Broadcom reportedly is considering a bid to acquire rival chipmaker Qualcomm, a deal that could top $100 billion and be the largest in the semiconductor industry.
Shares of San Diego-based Qualcomm rose more than 15 percent at one point during trading Friday after reports surfaced that Broadcom was considering making an unsolicited offer.
Qualcomm rose $6.97, or 12.7 percent, to $61.81 a share, giving it a current market value of $91.3 billion. Broadcom rose $14.13, or 5.5 percent, to $273.63 a share.
Qualcomm and Broadcom declined comment on the reports from Bloomberg and the Wall Street Journal. Broadcom CEO Hock Tan has a history of aggressively acquiring companies to bolster his company’s growth.
The reports came one day after Tan held a news conference with President Donald Trump to announce that Broadcom, based in Singapore with a primary U.S. office in San Jose, Calif., plans to move its corporate domicile to the United States.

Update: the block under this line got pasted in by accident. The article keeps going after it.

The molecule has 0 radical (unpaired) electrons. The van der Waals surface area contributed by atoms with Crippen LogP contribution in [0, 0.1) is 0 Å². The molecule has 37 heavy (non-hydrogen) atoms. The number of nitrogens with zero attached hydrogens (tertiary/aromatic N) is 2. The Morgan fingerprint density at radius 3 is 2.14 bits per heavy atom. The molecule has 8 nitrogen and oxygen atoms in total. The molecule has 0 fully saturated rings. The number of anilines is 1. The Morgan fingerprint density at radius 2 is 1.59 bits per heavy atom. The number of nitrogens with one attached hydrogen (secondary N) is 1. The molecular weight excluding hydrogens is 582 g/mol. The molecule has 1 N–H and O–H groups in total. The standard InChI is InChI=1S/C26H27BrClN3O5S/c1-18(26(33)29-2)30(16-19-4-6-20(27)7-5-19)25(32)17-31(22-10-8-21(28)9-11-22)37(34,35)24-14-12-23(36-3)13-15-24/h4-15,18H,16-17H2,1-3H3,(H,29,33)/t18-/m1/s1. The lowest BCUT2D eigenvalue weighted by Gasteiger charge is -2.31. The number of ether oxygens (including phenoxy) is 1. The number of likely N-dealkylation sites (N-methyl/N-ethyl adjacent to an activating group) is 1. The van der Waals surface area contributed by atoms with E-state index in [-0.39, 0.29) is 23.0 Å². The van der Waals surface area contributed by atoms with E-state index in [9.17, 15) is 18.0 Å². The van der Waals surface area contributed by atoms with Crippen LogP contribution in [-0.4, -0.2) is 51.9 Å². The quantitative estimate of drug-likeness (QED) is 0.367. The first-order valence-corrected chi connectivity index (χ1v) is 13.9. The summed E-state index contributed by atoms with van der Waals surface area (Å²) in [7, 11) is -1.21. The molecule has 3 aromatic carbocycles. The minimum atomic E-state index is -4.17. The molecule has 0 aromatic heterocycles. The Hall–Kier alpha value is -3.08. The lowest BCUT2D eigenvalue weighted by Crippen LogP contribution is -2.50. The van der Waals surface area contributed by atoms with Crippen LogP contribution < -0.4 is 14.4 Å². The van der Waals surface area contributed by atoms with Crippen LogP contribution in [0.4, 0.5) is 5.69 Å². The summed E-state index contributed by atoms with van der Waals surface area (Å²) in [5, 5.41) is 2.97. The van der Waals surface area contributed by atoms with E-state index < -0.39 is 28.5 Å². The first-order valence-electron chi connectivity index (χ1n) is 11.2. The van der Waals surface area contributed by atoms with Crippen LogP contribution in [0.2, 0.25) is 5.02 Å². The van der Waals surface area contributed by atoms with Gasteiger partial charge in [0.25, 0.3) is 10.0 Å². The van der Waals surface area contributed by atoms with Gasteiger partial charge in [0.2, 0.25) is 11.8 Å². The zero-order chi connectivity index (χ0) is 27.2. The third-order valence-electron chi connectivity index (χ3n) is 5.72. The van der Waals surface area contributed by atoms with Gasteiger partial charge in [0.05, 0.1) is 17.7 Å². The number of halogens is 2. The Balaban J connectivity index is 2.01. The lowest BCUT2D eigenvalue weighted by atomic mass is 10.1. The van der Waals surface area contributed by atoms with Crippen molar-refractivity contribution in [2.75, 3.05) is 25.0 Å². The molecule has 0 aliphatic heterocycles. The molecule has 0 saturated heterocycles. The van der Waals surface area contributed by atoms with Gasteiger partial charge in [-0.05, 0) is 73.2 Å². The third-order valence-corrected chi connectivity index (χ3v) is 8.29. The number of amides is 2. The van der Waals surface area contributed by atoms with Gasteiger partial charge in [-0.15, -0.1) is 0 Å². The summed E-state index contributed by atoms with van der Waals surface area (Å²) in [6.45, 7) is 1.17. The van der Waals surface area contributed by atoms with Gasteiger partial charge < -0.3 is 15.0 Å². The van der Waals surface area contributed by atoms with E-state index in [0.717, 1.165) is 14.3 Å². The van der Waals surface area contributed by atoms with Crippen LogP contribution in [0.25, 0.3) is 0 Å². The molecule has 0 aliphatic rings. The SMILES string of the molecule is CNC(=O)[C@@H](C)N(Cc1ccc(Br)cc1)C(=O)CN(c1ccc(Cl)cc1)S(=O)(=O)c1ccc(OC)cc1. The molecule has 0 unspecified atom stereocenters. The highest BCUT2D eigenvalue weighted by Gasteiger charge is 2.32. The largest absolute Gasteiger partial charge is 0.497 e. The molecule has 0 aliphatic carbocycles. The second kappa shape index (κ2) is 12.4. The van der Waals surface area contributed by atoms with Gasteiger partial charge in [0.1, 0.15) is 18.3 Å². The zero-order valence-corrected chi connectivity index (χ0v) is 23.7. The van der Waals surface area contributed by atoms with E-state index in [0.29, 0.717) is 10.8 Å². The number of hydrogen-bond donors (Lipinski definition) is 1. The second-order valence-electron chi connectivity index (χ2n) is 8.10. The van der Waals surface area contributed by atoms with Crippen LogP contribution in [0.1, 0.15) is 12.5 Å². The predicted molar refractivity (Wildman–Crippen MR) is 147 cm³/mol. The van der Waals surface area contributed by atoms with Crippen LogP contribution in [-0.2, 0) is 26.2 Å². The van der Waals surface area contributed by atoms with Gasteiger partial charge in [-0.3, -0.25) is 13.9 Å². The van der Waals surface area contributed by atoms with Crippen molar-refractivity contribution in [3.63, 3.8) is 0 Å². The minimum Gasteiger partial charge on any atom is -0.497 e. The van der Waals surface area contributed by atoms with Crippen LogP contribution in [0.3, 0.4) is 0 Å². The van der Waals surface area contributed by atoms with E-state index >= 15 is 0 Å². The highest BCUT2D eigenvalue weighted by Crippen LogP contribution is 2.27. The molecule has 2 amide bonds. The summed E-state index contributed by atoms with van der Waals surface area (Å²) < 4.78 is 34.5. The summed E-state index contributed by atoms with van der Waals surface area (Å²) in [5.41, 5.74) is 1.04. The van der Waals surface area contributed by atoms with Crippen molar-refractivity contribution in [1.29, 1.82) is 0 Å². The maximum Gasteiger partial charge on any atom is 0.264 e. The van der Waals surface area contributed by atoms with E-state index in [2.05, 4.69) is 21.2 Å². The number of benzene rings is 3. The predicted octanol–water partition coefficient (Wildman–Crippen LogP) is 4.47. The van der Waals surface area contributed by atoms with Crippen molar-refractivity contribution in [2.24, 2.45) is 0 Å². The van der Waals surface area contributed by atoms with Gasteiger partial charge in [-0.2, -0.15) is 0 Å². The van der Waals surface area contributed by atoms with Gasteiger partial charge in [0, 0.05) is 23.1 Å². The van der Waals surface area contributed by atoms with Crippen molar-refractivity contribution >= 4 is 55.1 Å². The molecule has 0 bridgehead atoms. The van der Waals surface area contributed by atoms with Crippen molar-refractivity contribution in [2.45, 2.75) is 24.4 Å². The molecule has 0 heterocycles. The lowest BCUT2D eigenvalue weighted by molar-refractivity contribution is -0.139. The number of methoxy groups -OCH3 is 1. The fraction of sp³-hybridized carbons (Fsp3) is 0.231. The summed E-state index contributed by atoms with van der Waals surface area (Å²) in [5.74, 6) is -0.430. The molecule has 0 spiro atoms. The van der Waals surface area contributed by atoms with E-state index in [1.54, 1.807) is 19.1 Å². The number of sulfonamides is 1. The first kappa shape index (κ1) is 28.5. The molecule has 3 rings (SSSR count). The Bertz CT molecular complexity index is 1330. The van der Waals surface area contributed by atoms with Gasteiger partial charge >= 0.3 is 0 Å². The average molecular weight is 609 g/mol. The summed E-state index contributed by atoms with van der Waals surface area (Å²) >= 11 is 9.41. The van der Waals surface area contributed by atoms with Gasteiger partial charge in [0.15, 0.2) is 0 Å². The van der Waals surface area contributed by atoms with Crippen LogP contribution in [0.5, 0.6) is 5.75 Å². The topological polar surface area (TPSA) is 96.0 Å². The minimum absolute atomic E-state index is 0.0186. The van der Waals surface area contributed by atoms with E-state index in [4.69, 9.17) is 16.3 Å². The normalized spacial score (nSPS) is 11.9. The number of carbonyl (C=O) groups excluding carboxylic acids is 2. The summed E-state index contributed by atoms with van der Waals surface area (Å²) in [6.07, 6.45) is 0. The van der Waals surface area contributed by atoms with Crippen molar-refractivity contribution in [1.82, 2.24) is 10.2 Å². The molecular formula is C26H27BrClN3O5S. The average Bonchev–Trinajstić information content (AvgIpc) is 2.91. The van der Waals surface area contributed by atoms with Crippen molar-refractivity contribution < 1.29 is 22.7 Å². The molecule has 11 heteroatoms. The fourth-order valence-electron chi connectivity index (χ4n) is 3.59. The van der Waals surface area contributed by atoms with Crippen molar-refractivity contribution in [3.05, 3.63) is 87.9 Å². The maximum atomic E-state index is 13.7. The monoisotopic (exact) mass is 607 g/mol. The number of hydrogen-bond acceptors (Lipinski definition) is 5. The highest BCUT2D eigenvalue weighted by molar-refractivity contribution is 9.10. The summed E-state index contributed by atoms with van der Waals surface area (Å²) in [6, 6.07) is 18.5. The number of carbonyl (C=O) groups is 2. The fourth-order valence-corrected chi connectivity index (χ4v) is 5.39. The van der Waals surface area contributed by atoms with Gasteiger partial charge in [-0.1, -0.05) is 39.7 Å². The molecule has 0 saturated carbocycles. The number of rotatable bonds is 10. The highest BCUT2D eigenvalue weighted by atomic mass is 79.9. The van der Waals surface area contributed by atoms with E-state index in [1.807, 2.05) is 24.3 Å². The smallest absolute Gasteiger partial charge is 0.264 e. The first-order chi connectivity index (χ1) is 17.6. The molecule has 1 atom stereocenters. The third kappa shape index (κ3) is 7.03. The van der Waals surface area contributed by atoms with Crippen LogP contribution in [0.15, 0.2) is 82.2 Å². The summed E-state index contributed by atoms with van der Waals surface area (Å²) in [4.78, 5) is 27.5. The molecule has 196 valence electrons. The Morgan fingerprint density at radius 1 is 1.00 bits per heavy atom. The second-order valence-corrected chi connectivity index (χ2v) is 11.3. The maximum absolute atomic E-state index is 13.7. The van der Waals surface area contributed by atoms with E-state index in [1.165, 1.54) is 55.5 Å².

Broadcom was created last year when Tan’s Avago Technologies bought Irvine, Calif.-based chipmaker Broadcom for $37 billion and then adopted the Broadcom name for the combined company.
Should Broadcom make an offer for Qualcomm, it’s not clear whether Qualcomm would be receptive or whether the deal would be approved by federal antitrust regulators.
It’s also unclear what such a deal would mean for Qualcomm’s current bid of nearly $40 billion to purchase NXP Semiconductors, a deal that’s facing stiff regulatory reviews in Europe and opposition from some investors who contend that the bid undervalues NXP.